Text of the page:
The last few years in Mozambique have seen a lull in terror attacks. The presence of troops from Rwanda (RDF) and the Southern African Development Community (SADC) since 2021 has added considerable muster and military might to the Mozambique army, and the rebel movement has been significantly weakened. It is estimated that the number of Al-Shabab have reduced from around 3,000 to just 200 fighters. The RDF and SADC troops were largely successful in bringing stability back to the Palma district close to key ports as well as the TotalEnergies gas site. In September 2021, the President of Rwanda, Paul Kagame, said: “The rebels have been warned: We won’t let them come back and threaten the lives of Mozambicans.”

The decrease in the number of attacks in 2023 had brought a measure of optimism. But once again hopes for billion-dollar investments may be fading unless the insurgency is totally snuffed out. The rebels, although small in numbers, appears to be highly agile and equipped for sporadic guerrilla warfare against communities.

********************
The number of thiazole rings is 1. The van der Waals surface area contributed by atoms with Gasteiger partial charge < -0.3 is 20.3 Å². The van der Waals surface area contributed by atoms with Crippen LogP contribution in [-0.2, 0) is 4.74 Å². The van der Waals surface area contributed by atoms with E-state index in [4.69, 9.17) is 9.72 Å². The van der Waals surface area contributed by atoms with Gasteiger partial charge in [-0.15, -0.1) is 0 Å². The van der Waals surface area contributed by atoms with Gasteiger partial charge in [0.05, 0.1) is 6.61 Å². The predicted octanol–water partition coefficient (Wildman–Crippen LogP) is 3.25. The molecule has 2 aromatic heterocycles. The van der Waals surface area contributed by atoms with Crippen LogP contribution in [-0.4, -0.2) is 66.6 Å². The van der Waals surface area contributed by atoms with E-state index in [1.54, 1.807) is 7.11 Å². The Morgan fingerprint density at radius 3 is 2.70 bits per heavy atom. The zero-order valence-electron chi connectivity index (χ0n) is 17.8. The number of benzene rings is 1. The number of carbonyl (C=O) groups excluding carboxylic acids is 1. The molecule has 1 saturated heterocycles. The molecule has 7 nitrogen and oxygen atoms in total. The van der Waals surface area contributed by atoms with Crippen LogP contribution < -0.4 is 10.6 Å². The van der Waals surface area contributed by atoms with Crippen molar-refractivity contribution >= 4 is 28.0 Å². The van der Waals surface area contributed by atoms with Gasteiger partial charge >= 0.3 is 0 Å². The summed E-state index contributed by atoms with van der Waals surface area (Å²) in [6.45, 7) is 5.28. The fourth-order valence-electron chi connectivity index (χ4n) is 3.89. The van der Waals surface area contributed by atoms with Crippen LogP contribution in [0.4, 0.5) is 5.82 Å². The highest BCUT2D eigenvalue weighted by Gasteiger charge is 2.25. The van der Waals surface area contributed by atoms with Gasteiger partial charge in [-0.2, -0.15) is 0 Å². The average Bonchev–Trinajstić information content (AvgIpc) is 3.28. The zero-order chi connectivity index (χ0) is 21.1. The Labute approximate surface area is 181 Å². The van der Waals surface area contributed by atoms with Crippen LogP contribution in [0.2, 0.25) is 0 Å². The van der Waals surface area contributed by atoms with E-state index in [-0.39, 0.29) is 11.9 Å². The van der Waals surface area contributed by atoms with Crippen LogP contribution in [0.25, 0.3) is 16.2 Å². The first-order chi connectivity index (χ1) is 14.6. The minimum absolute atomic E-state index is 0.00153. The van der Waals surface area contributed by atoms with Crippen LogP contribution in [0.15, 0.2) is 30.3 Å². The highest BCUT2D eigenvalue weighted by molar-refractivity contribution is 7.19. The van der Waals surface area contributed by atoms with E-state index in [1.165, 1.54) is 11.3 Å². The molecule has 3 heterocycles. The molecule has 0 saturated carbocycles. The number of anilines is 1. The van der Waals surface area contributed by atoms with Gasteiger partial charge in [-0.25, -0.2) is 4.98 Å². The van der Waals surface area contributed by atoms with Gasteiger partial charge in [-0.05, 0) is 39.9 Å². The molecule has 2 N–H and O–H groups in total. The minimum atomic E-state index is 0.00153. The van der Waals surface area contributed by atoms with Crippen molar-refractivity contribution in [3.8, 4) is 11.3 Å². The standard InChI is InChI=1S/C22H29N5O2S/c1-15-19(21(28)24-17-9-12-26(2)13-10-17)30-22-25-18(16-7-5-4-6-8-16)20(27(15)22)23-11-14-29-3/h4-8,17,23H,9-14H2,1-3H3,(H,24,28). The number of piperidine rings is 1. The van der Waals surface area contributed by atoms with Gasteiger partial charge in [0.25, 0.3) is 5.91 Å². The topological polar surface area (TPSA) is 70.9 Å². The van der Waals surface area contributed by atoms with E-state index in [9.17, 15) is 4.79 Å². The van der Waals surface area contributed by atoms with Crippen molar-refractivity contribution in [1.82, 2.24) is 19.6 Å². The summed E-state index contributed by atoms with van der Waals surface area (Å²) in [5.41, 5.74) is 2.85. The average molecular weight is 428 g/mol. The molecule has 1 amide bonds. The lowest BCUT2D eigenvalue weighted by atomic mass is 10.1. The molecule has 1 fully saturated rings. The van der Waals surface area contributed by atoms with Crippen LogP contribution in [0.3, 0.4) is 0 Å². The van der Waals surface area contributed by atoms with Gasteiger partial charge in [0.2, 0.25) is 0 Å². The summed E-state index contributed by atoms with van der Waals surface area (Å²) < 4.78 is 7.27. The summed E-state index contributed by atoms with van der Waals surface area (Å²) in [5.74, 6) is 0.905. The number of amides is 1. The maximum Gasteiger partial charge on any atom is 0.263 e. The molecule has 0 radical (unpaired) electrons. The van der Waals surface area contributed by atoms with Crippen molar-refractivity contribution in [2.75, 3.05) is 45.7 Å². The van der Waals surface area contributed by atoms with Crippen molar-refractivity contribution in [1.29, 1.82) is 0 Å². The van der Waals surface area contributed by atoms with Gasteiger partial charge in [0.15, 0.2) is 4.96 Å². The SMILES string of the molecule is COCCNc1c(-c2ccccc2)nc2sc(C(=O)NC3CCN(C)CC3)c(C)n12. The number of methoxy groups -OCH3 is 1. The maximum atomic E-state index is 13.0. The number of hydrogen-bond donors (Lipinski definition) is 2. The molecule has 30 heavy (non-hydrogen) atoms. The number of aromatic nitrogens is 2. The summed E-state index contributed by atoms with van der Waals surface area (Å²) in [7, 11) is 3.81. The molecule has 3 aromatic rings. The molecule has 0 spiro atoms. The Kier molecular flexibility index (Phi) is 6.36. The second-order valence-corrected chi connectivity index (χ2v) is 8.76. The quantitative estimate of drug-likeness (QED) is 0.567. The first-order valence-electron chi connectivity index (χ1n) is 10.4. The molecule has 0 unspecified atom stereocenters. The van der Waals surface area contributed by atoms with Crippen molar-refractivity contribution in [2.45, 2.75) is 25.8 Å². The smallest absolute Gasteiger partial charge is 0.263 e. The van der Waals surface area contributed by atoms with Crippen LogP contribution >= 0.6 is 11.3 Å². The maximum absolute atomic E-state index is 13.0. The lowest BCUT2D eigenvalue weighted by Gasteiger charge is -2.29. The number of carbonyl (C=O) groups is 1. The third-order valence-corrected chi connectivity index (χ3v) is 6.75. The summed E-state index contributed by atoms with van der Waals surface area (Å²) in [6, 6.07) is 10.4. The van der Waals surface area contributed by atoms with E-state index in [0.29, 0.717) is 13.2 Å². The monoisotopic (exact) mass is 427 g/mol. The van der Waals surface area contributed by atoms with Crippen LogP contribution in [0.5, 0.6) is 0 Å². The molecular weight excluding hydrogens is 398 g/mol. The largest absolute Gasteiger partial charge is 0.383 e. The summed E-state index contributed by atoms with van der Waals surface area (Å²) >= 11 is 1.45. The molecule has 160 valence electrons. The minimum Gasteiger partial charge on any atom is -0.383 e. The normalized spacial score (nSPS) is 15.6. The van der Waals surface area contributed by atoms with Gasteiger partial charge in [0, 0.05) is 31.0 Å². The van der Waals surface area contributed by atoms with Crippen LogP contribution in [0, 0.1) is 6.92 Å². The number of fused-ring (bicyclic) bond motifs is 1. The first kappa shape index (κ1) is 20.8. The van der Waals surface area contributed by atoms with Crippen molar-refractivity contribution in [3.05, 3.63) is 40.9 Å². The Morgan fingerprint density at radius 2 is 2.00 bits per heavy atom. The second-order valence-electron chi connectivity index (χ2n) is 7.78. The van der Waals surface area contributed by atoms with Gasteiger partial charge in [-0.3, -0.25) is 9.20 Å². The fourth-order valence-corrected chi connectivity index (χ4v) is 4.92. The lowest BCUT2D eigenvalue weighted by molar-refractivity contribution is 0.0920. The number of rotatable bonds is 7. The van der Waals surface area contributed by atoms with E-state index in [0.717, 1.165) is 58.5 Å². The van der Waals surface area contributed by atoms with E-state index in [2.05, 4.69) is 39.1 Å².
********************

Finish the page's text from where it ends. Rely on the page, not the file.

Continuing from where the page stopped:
The plans for TotalEnergies to return are in jeopardy. Patrick Pouyanné of TotalEnergies said that they are scrutinising security and human rights reports on the situation as they begin to remobilise contractors and financing. He said, “I hope that the construction works will be able to kick off again some time half-way through the year. We are keeping a close eye on the situation. Again, what I want to avoid at all costs is to decide to bring people back on-site and then have to get them all out again.”

2024 is set to be a critical year for Mozambique. It could well be a make-or-break year. The desperately poor citizens of Mozambique will continue to be ravaged by insurgency and poverty unless the government intervenes with strong action, both on the military front and economic development front.